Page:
[2710] (—We had noticed the question in the Bouse of Commons, put by Mr. G. J. Wardle, M.P., on the 14th ult., re the motor parcels mail from Bath to London. It might cause no material inconvenience to use the trains instead of the road, but perhaps you do not take into account the fact that the saving to the Post Office, and therefore to the country, in the matter of actual charges, is not less than 50 per cent., comparing the actual payments by road with the actual payments by rail, apartffrom the fact that the motor mini-vans go from post-office to post-office, -whereas, in the case of rail conveyance, parcels have to he taken to the station at one end, collected from the station at the other, and in both cases loaded into (or from) railway vans by post-office officials. Any saving of labour, in respect of the freeing of the mailvan. drivers, would be rendered nugatory by the additional labour of handling on a reversion to the °M.:fashioned method of conveyance. The fact that the railway companies are guaranteed their usual profits during the period of the war has to be recalled, but the motor-mail contractors cannot be expected to forego their contracts unconditionally.


Non-skids for Lorries on Active Service.

[2711] (Chain Grip).—In reply to your inquiry concerning the behaviour of non-skids and anti-slipping devices on active service, we, of course, have much infecmation in our possession, just as we have been kept similarly well informed on all aspects of activeservice work during the past months of war by our many special correspondents who are on active service

You can take it generally that certain types of chain non-skids in which special gripping devices were embodied have been failures, having inevitably failed to stand up under the combined stress of starting and driving over pave. (We do not refer in this respect to the well-known Parsons non-skid.) A prominerat M.T. officer at the Front tells us that he has "seen nothing which has been able to stand up to the work for more than a few miles. The connecting and fastening chains always snap after short distances, excepting where they are used on macadam roads covered in slush, and as the majority of roads at the Front are pave, this is not a great advantage. Pave simply knocks them to pieces in a mile or so. "With regard to the use of disc or chain non-skids generally for getting machines out when they are ditched, unless very great care is used, on soft ground the wheels will spin round and will cut themselves in more effectively than ever. With very great care and an even greater degree of luck, however, certain arrangements of chain can be made effectively to snatch the vehicle out of the ditch or other panne. "Officers on active service have found that one of the best ways of getting out when bogged is to tie a chain or even a rope firmly to one part of the rim and to allow this to wrap round the wheel in the proper direction. This, it is claimed, is often more effective than other special forms of non-skids."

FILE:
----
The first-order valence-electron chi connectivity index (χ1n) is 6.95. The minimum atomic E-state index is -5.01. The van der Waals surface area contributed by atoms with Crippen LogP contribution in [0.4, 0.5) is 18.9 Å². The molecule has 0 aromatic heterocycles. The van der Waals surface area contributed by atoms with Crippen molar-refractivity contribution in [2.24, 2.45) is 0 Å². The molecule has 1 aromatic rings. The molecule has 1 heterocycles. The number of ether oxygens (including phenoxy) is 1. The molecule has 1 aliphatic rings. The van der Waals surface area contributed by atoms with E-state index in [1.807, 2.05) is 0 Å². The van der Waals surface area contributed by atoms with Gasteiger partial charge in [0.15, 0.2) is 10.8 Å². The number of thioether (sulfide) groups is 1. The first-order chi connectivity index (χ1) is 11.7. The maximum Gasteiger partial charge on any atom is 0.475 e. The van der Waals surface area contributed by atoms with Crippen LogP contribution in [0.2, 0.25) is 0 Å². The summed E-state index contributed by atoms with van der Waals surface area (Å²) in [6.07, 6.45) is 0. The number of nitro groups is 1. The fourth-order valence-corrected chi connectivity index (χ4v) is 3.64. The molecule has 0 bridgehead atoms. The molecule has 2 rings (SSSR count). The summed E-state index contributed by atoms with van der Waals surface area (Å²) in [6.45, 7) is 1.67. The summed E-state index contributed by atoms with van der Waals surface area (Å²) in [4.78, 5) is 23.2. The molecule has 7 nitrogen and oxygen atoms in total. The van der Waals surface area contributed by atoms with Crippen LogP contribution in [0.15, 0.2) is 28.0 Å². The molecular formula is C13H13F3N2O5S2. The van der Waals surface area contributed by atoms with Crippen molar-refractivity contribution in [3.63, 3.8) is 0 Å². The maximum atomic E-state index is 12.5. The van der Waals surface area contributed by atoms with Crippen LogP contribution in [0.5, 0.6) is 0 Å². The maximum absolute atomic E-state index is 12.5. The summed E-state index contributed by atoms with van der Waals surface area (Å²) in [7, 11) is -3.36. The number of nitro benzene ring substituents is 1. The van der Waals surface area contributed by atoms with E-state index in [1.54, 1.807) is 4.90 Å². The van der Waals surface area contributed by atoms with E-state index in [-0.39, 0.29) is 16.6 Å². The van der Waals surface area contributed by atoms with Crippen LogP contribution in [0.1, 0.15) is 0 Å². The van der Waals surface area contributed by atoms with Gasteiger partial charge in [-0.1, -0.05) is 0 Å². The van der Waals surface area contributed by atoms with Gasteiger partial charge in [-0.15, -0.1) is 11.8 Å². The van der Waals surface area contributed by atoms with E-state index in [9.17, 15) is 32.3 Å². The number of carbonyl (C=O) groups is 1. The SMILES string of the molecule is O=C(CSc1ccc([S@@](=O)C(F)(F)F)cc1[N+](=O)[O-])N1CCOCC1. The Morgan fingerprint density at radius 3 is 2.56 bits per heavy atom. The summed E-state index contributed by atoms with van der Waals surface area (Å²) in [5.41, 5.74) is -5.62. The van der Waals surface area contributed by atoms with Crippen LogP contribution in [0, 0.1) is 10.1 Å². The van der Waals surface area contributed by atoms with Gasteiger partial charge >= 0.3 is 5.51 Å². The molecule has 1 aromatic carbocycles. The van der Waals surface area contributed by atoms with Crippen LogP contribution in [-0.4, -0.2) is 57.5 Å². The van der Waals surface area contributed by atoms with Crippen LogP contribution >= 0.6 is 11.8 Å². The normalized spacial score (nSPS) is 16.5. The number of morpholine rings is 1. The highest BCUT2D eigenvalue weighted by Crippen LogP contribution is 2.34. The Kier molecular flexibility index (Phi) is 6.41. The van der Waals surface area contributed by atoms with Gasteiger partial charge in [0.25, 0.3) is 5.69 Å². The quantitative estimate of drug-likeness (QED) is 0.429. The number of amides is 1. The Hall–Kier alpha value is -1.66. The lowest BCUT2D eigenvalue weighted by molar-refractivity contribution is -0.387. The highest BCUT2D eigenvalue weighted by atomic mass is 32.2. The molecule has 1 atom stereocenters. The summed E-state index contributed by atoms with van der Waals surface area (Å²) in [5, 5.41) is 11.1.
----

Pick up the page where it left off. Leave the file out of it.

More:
Parsons' chain device has, of course, done excellent service in use with pneumatics. The American licensees also report success on solid-tired wheels.


Organisations: Post Office, Active Service
People: G. J. Wardle
Locations: London, Birmingham, Bath